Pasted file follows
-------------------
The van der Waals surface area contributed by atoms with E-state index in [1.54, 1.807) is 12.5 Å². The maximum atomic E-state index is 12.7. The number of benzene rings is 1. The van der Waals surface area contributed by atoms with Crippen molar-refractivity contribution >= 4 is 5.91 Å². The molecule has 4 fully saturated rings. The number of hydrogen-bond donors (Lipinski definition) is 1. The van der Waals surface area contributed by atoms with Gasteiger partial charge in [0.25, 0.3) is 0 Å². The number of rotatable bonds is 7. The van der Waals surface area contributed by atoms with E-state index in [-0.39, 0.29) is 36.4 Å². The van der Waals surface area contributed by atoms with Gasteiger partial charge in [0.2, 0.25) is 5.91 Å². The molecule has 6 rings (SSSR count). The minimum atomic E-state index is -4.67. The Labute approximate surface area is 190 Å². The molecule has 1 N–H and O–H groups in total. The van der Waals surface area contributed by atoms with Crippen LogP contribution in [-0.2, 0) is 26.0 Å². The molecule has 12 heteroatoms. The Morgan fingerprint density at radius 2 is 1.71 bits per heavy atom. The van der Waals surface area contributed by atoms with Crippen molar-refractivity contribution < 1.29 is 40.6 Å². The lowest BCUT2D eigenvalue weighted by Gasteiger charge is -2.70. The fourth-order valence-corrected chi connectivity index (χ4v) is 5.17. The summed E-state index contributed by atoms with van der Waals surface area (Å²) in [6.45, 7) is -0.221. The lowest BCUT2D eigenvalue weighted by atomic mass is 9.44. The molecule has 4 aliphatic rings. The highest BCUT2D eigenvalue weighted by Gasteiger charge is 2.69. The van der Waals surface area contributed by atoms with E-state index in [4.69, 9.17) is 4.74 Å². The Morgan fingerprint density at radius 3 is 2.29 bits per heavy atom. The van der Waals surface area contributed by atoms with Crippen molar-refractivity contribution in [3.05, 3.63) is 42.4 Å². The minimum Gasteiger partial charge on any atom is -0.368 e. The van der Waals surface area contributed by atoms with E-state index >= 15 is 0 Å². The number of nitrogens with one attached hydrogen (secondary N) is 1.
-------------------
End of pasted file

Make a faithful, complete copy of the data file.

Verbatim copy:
The van der Waals surface area contributed by atoms with E-state index in [1.54, 1.807) is 12.5 Å². The maximum atomic E-state index is 12.7. The number of benzene rings is 1. The van der Waals surface area contributed by atoms with Crippen molar-refractivity contribution >= 4 is 5.91 Å². The molecule has 4 fully saturated rings. The number of hydrogen-bond donors (Lipinski definition) is 1. The van der Waals surface area contributed by atoms with Gasteiger partial charge in [0.25, 0.3) is 0 Å². The number of rotatable bonds is 7. The van der Waals surface area contributed by atoms with E-state index in [-0.39, 0.29) is 36.4 Å². The van der Waals surface area contributed by atoms with Gasteiger partial charge in [0.2, 0.25) is 5.91 Å². The molecule has 6 rings (SSSR count). The minimum atomic E-state index is -4.67. The Labute approximate surface area is 190 Å². The molecule has 1 N–H and O–H groups in total. The van der Waals surface area contributed by atoms with Crippen LogP contribution in [-0.2, 0) is 26.0 Å². The molecule has 12 heteroatoms. The Morgan fingerprint density at radius 2 is 1.71 bits per heavy atom. The van der Waals surface area contributed by atoms with Crippen molar-refractivity contribution < 1.29 is 40.6 Å². The lowest BCUT2D eigenvalue weighted by Gasteiger charge is -2.70. The fourth-order valence-corrected chi connectivity index (χ4v) is 5.17. The summed E-state index contributed by atoms with van der Waals surface area (Å²) in [6.45, 7) is -0.221. The lowest BCUT2D eigenvalue weighted by atomic mass is 9.44. The molecule has 4 aliphatic rings. The highest BCUT2D eigenvalue weighted by Gasteiger charge is 2.69. The van der Waals surface area contributed by atoms with E-state index in [4.69, 9.17) is 4.74 Å². The Morgan fingerprint density at radius 3 is 2.29 bits per heavy atom. The van der Waals surface area contributed by atoms with Crippen molar-refractivity contribution in [3.05, 3.63) is 42.4 Å². The minimum Gasteiger partial charge on any atom is -0.368 e. The van der Waals surface area contributed by atoms with E-state index >= 15 is 0 Å². The number of nitrogens with one attached hydrogen (secondary N) is 1.